Armstrong noted that efficiency changes are challenging for all levels of the industry. “All manufacturers have been forced to make difficult choices to provide quality products at regulated efficiencies. These choices affect prices, size, sound levels, and reliability, as well as capacity. Although higher efficiency supports the end consumer, there are sacrifices for that efficiency. For example, since our shift to 13 SEER, many consumers have chosen to repair much less efficient products, when a 10 SEER solution would have been chosen. Looking forward, the new standards will again challenge the industry’s ability to supply quality products that homeowners can afford and that still meet other expectations - not an easy task.”
Another challenge that faces manufacturers is the continual need to improve products to meet consumer expectations. “Consumers want to be able to manage their lives - including their home comfort needs - on their terms. They are growing increasingly sophisticated about the technology that enables them to exercise more control over their heating and cooling systems. We must develop and build the products that address these factors, in addition to their unmet needs,” said Kevin Carlile, vice president of sales for residential solutions, Trane.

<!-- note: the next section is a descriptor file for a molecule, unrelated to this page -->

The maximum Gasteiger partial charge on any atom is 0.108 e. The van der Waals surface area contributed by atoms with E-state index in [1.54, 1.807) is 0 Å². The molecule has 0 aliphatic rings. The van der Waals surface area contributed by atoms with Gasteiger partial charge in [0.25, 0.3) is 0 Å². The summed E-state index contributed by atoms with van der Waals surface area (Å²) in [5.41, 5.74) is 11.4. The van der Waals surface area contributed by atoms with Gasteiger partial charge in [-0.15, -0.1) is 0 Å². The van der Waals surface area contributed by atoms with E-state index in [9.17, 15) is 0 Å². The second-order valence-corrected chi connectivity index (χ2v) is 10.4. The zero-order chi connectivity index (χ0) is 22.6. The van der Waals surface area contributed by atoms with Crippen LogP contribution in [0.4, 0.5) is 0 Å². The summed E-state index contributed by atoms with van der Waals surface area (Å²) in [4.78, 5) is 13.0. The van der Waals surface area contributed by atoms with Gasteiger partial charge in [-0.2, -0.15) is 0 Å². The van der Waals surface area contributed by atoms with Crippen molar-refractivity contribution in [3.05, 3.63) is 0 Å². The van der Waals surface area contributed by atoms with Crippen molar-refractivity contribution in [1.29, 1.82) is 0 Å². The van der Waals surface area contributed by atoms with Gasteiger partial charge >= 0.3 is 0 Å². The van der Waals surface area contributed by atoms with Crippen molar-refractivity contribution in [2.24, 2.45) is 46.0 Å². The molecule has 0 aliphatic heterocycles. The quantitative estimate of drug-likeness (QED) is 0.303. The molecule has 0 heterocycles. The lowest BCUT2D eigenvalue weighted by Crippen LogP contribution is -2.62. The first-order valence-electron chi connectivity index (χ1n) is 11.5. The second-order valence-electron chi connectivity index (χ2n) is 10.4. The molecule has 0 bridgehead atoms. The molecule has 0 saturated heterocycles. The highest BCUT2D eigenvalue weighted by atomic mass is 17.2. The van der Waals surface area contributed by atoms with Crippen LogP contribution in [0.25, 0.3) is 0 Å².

These factors need to feed manufacturers’ product innovation pipeline to ensure that decisions are based on what consumers want rather than on what engineers can dream up, added Carlile. “Instead of building it and hoping consumers come, our products and services are based on a unique understanding of how consumers want to live their lives.”
Hurst agreed that consumers expect to extract more value from their home comfort system, and to deliver the expected value, systems continue to increase in sophistication. “As products become more sophisticated, controls will need to improve the contractor and consumer experience. Lennox leverages technology and innovation to develop systems that deliver comfort and peace of mind to the consumer, while our contractors want products that are easy to sell, install, and service.”
Sophisticated HVAC systems have been accompanied by other advanced technologies that both the consumer and contractor are utilizing to their advantage. Carol Baker, vice president, marketing, Nordyne, noted, “Smartphones, tablet PCs, online video training, social media, and increased computer use are all trends that impact our industry. Based on our own research, we feel that a large portion of HVAC contracting businesses are not quite prepared for the major shifts that are impacting consumer buying behavior. Contractors have to be willing to recognize the opportunity and adapt to a changing world where consumers spend more time online researching their purchases before they make their decisions.”
Ultimately, all this technology benefits consumers in the form of products and services that fit their lifestyles, are easy to purchase, and provide a tremendous amount of comfort and value. “It’s not about the box we sell - it’s about delivering a better quality of life. Our focus is on creating customers for life and building our business, our team, our messages, and our products to deliver solutions that contribute to a better quality of life,” said Carlile.